The Dissolve‘s Nathan Rabin “was thoroughly charmed by Obvious Child, a wonderful vehicle for Jenny Slate, a comedian and actor who was briefly a cast member on Saturday Night Live before taking on scene-stealing roles on Parks and Recreation and Kroll Show.”
“Donna Stern (Jenny Slate) is a self-flagellating stand-up comic, an empress of oversharing,” writes the Guardian‘s Xan Brooks. “She jokes about the stains on her pants and her flatulent arse; about her boyfriends and her Jewishness. When Donna books herself in for a Valentine’s day abortion, it’s inevitable that she will jump up on the stage and crack jokes about that too.”
“What, what?” interrupts the Boston Globe‘s Ty Burr. “Where pretty much every American movie in which a heroine gets knocked up—including Knocked Up—is terrified of mentioning the A word, let alone following through with it, Obvious Child plows ahead with sympathy, sisterhood (thanks to the great Gaby Hoffman as Slate’s no-nonsense roommate), and, most shocking of all, cauterizing humor…. [A]ny movie that casts Richard Kind and Polly Draper as the heroine’s parents is doing something right, and Slate understands that when her character tells a shamelessly funny fart joke, that’s just the way she cries.”
Flavorwire‘s Jason Bailey agrees that “it’s the picture’s clear-eyed view of casual sex and accidental pregnancy that makes it memorable—and, in its own quiet way, kind of revolutionary.”
“But breaking taboos is easy; the question is what you make out of the pieces you’re left with.” James Rocchi at the Playlist: “There’s none of the expected movie-of-the-week scenes here—Slate never has an actorly monologue about her predicament, just a series of laugh-so-you-don’t-cry wisecracks; when she goes to the clinic, she’s never confronted by shrieking anti-abortion activists. And yet when Donna is laying sedated on an operating table and gravity sends her tears down her cheeks towards the clinical cold tile floor, you can recognize that her decision may be decisive, but it isn’t unfelt.”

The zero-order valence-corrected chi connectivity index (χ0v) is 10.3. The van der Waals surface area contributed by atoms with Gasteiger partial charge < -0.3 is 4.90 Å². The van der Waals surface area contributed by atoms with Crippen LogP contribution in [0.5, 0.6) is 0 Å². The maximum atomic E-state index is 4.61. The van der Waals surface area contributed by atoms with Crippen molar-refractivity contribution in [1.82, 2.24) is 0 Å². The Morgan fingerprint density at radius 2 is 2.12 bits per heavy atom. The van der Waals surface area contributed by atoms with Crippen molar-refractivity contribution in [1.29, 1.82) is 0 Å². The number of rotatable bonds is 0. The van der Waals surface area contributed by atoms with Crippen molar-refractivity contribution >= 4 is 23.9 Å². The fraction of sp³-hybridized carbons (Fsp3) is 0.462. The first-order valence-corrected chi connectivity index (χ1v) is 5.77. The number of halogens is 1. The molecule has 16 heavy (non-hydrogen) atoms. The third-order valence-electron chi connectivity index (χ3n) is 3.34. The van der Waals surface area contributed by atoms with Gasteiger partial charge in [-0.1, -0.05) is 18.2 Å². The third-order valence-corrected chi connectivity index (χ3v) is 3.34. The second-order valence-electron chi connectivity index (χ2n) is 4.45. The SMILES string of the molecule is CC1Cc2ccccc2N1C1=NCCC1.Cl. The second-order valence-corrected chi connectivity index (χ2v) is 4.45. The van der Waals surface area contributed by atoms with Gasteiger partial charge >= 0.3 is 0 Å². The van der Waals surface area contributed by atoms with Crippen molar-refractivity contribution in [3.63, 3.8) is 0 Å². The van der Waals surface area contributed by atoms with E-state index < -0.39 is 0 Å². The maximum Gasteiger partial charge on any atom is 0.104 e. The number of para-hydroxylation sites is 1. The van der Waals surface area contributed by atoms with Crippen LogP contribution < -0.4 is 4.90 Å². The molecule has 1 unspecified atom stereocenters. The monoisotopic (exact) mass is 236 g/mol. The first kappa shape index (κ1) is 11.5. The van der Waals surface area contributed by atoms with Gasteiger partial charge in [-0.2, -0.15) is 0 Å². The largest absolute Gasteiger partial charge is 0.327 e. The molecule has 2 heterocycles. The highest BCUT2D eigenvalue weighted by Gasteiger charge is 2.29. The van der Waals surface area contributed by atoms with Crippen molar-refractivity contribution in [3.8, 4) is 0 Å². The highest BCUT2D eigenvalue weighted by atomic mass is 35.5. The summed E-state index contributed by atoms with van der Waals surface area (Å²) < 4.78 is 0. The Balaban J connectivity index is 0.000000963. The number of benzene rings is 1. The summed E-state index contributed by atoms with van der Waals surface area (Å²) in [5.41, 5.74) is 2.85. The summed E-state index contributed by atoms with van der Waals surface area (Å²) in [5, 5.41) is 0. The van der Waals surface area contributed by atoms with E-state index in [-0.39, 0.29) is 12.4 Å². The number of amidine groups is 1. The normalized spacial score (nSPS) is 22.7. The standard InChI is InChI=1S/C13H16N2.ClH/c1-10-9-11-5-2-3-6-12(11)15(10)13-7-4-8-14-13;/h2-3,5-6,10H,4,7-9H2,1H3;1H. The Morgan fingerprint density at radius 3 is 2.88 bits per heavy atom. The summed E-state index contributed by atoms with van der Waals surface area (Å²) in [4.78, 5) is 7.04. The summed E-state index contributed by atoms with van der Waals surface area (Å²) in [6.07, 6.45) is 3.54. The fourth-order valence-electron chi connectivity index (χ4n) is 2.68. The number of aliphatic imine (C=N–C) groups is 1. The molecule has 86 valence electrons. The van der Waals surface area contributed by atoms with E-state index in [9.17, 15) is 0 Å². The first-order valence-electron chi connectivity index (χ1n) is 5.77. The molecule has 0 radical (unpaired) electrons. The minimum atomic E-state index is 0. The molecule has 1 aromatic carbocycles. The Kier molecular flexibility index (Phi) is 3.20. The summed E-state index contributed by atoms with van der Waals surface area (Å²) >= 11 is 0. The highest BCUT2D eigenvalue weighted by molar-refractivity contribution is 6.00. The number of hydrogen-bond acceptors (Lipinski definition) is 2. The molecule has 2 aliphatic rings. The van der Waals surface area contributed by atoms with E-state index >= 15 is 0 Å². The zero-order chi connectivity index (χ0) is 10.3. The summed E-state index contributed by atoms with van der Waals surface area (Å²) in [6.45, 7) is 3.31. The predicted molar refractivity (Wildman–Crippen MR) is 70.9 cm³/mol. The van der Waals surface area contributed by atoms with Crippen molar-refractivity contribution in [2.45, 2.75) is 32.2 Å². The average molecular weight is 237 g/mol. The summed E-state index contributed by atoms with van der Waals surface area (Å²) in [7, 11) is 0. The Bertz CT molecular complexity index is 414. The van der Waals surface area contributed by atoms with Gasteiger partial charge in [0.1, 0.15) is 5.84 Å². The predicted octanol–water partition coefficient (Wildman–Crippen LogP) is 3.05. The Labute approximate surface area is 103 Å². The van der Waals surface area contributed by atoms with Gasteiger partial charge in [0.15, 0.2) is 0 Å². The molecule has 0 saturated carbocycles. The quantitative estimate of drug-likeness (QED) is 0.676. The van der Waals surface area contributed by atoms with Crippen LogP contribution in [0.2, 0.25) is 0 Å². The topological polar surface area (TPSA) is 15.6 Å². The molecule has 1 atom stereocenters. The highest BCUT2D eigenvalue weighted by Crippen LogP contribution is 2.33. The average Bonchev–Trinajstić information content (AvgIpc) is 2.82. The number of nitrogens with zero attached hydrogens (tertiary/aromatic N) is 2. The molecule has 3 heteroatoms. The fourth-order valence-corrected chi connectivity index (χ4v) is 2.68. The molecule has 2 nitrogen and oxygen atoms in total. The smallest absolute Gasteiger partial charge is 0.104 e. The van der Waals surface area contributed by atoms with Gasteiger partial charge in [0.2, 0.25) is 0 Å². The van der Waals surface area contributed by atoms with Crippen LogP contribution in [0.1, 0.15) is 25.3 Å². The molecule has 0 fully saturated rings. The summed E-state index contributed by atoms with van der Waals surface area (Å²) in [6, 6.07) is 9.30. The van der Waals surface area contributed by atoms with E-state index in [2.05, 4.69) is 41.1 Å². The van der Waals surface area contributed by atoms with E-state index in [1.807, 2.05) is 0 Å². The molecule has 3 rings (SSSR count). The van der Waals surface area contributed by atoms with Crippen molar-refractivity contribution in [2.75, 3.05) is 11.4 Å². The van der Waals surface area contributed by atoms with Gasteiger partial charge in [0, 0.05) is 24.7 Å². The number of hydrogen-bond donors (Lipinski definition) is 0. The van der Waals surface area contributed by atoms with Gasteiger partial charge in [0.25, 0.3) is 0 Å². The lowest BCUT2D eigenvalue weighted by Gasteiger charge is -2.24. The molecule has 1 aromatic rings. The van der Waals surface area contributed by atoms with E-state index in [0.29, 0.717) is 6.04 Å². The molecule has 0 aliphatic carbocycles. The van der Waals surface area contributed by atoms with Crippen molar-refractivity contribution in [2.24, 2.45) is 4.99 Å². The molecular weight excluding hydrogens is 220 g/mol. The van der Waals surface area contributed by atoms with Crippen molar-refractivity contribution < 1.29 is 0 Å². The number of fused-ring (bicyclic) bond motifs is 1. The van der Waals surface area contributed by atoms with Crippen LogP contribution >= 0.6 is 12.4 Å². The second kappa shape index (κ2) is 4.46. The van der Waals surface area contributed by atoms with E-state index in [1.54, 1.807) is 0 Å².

“In the space of a week Donna is dumped by her boyfriend, loses her job, and hits a new low on stage as a struggling NYC comedian,” notes Michael Cusumano at the Film Experience. “The film may never reaches the heights of, say, Frances Ha’s take on similar material, but it unfolds with a directness and honesty that keeps the grinding of plot gears from becoming too audible.”
“Certainly, much of Donna’s appeal owes to Slate’s ability to ad-lib, though her dramatic range comes as a nice surprise,” finds Variety‘s Peter Debruge. “The entire situation puts her through some understandably wild emotional swings, and Slate proves more than equipped for the ride.”
“In other hands, the film’s second half could have become too serious, sentimental or agenda-charged,” adds the Hollywood Reporter‘s Todd McCarthy, “but [writer-director Gillian] Robespierre always keeps authentic emotion and brainy humor in the forefront.”
“So hats off to Robespierre and Slate,” writes Beth Hanna at Thompson on Hollywood. “They’ve managed to deliver a film with actual edge, which somehow retains the characteristics that any successful romantic comedy should have: It’s heartwarming, romantic and very funny (and, significantly, at no point do they downplay the emotional ramifications an abortion can have on a woman). This is the type of crowd-pleaser we could use more of.”
At the same time, Kim Voynar, writing for Movie City News, warns that “if fart jokes and sex jokes, abundant cursing, peeing in public and pooping in front of your best friend while awaiting the results of a pregnancy test are things that you can’t handle, this might not be the film for you. If you can get past those things to the core of this film, though, you might just find the places where Robespierre’s story resonates for you, too. It certainly did for me.”
At Filmmaker, Dan Schoenbrun has five questions for Robespierre, Danielle Lurie talks with Robespierre, Slate and producer Elizabeth Holm and Scott Macaulay interviews D.P. Chris Teague. And at Indiewire, Peter Knegt reports that A24 has picked up North American rights. International rights have gone to The Exchange, reports Variety‘s Dave McNary.
For news and tips throughout the day every day, follow @KeyframeDaily on Twitter and/or the RSS feed. Get Keyframe Daily in your inbox by signing in at fandor.com/daily.